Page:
Before 9/11, many forget that Osama Bin Laden largely made a name for himself in Sub-Saharan Africa. In Sudan, he conceived his Islamic Army Shura, laying “the groundwork for a true global terrorist network” known as Al Qaeda.
There, Bin Laden largely began to call for jihad against Western forces and gained the prowess to export terrorism against American targets, hence Al Qaeda's attacks on U.S. embassies in Kenya and Tanzania, just two years after his expulsion.
History might just be repeating itself as the West forgets its lessons and again neglects Sub-Sahara’s intensifying terrorism.
The consequences could be grave. Just cue 2019, when a Kenyan Al Qaeda affiliate plotted to hijack a plane and execute a 9/11-style attack.
While the attack was foiled, its scare overshadows a troubled decade, in which Sub-Saharan Africa witnessed an unprecedented resurgence in Islamist groups, with Islamic State (ISIS) affiliates displacing millions while seeking to establish bases in six African countries, and at times, hosting territory the size of Belgium.
While history echoes, ISIS’s pivot to Africa and new festering hotspots therein could prove more dangerous than those of its Middle Eastern past.
There, ISIS has strategically established territory in cross-border zones. This tactic has allowed it to conduct attacks and disappear across borders, rendering it effectively untouchable to all affected countries—which are amongst the world’s most impoverished and unprepared to dislodge ISIS. Some hotspots also approximate natural resource basins, whose wealth, if seized, could enormously enrich the ISIS network and its capabilities.
Given the implications of inaction—an emboldened ISIS network with multiple safe havens from which it can attack the West—ISIS’s African presence commands greater attention as a top security concern.
Four hot spots warrant attention. First is West Africa, which endures multiple internal insurgencies. Most concerning is that governing Boko Haram whose presence envelopes Nigeria, Chad, Niger, and Cameroon.
Since 2009, Boko Haram has killed 36,000 and displaced 2.5 million civilians while seeking to establish a caliphate and depose Nigeria’s government. While it coordinated with Al Qaeda in the Islamic Maghreb post-2010, in 2016, the group splintered, with one faction continuing with allegiance to the Islamic State West Africa Province, and the other remaining steadfast to Abubakar Shekau’s faction.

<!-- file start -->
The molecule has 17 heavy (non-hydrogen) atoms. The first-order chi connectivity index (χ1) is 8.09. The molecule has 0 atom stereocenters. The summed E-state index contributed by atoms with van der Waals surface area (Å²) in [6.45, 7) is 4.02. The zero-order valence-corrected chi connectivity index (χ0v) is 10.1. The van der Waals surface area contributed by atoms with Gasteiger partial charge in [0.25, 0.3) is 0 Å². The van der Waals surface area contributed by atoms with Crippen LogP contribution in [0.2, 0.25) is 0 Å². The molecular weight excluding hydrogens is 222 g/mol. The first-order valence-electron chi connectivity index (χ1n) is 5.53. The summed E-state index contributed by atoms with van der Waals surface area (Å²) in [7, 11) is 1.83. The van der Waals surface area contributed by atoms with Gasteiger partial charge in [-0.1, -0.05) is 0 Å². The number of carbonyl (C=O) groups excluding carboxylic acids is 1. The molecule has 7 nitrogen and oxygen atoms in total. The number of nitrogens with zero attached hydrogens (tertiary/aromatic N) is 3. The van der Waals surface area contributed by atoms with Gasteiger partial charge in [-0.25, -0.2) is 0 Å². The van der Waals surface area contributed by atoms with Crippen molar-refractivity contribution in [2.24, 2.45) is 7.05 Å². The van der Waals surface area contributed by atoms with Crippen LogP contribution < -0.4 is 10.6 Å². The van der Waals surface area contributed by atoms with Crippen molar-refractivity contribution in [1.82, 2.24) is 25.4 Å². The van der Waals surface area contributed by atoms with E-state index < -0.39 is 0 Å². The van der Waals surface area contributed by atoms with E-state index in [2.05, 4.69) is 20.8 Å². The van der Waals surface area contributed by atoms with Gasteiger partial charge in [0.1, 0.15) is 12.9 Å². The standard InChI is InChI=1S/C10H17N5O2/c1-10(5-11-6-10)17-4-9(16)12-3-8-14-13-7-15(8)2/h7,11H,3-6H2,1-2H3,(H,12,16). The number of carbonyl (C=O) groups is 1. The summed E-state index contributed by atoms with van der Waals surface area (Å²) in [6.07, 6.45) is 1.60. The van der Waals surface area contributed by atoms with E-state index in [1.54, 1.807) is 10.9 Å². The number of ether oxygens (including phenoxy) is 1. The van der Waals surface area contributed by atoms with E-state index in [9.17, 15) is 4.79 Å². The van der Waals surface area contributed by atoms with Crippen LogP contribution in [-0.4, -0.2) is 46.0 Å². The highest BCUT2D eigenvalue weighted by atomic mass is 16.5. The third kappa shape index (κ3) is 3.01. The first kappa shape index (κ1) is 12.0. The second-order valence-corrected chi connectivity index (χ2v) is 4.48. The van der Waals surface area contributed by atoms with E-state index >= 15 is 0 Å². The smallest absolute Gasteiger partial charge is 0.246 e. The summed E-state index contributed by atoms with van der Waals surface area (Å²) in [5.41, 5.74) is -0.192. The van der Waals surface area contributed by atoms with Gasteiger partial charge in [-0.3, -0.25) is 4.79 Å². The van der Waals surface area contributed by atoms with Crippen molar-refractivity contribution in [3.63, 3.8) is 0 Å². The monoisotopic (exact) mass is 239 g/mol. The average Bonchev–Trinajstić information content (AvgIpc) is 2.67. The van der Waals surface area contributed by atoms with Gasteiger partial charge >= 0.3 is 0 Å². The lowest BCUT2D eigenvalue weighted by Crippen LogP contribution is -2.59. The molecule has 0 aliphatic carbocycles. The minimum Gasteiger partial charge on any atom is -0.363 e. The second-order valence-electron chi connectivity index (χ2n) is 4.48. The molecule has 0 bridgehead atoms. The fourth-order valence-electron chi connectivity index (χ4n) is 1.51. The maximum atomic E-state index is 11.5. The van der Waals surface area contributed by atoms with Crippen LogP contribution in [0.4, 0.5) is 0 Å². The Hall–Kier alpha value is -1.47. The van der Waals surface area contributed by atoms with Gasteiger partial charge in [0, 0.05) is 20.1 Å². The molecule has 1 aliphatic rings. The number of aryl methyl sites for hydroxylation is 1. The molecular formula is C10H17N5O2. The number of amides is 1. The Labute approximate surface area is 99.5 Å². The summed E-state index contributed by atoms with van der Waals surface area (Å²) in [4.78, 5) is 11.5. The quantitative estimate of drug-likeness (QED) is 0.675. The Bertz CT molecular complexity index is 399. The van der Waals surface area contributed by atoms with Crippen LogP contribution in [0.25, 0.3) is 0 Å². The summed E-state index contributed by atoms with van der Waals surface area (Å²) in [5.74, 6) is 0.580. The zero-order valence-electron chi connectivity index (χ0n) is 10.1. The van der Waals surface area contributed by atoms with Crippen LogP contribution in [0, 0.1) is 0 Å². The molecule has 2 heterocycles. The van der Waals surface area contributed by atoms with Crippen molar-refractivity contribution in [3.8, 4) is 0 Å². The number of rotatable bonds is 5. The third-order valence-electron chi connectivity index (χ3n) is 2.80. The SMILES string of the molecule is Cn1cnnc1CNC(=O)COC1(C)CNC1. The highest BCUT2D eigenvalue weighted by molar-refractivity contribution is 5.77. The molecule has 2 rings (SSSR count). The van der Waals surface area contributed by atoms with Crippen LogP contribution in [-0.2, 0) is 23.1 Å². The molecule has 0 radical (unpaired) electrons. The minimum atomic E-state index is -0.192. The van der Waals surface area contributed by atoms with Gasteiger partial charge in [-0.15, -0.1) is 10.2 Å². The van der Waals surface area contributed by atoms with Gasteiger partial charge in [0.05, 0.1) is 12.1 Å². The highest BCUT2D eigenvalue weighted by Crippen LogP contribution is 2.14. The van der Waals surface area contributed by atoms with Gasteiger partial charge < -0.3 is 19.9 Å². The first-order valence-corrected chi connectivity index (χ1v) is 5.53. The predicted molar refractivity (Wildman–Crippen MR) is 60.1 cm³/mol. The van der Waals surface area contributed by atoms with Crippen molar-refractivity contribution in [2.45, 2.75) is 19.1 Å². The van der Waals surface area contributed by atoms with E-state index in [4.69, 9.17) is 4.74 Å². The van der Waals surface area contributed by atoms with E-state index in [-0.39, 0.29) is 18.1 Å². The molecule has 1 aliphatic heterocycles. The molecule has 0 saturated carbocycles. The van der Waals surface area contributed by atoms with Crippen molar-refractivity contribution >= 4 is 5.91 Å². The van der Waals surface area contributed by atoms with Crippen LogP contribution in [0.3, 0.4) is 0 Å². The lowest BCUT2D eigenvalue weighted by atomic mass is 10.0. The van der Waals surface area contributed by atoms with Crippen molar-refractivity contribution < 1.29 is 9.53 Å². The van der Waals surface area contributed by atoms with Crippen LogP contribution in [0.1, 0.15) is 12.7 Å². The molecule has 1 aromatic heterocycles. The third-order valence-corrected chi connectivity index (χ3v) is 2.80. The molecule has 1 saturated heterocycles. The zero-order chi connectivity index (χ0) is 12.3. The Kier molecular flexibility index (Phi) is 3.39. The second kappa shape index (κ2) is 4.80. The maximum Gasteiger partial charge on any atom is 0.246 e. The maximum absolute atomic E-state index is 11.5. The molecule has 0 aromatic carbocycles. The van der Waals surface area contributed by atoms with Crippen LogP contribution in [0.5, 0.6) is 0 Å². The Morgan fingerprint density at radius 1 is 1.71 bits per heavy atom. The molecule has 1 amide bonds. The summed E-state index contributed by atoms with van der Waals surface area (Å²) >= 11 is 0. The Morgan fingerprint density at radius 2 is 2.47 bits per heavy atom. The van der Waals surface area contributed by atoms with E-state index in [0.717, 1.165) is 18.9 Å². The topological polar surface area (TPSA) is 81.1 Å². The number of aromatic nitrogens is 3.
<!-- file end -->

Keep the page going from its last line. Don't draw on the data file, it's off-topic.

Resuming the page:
While Boko Haram’s territory once matched Belgium in size, the group's division cost territory. Nevertheless, its presence in Nigeria’s Borno state looms large, and its positioning couldn’t be more conveniently located at the crossroads of four countries.
Such positioning has allowed Boko Haram to disappear into Chad. Last year it conducted perhaps the deadliest terrorist attack in the country’s history—killing ninety-two. It also infiltrated Niger, where it claimed twenty-eight lives and razed 800 homes, and Cameroon, where in one attack it killed seventeen.
With Nigeria unable to contain Boko Haram, it remains questionable whether any of the aforementioned countries can do so, especially given their military and economic inferiority. Whereas Nigeria’s military ranks 42nd out of 138 surveyed countries, those of the others rank no higher than 87th.
They also lack financial resources, ranking amongst the world’s poorest. Out of 190 surveyed geographic entities, Nigeria and Cameroon ranked 141st and 145th, while Chad and Niger ranked below 174th in GDP per capita.
Not to mention, Chad, the next best militarily after Nigeria, overcame a recession and had to rely on France to subvert a coup—all just in the last four years. Chad cannot afford this vulnerability as ISIS festers and its southern oil fields beckon, posing a potential lifeline and revenue source for ISIS if captured.
In Mozambique, the Islamic State in the Central African Province has captured “four tourist islands,” and Mocimboa da Praia, a port in the state of Cabo Delgado, which straddles Tanzania and boasts tremendous resource wealth—natural gas and ruby reserves approximating $50 billion in value—that if seized could enrich ISIS’s network.
ISIS has also used this position to infiltrate Tanzania, hence its October invasion, where 300 fighters killed twenty before retreating to Mozambique.
Quickly deserving mention is the Allied Democratic Forces (ADF)—a group with suspected ISIS-links—and its stronghold over the mountains straddling the DRC and Uganda, from Rwenzori to Ituri, where “[m]uch of the [DRC’s] gold is mined.”
While the Salafist organization has existed since 1995, it has become rather deadly recently, killing 800 Congolese civilians in 2020. While the DRC’s military ranks 71st, its economy ranks amongst the poorest, 185th.
If left unchecked, the ADF could become another asset in ISIS’s portfolio, granting ISIS pivotal access to another cross-border zone, to invaluable gold mines, and to a foothold in the DRC—the world’s most endowed per resource wealth.
With four burgeoning safe havens, ISIS has revived in Sub-Sahara and could be deadlier than ever. Embedding at the cross borders of failing countries, ISIS has achieved near untouchability. With no Sub-Saharan government able to contain its expansion in a resource-rich area, the West, whatever its response, must urgently react before ISIS can multiply its capabilities and international reach to an unparalleled degree. Let us not forget the lessons of Sudan.
Image: Nigerian soldiers hold up a Boko Haram flag that they had seized in the recently retaken town of Damasak, Nigeria, March 18, 2015. Reuters/Emmanuel Braun.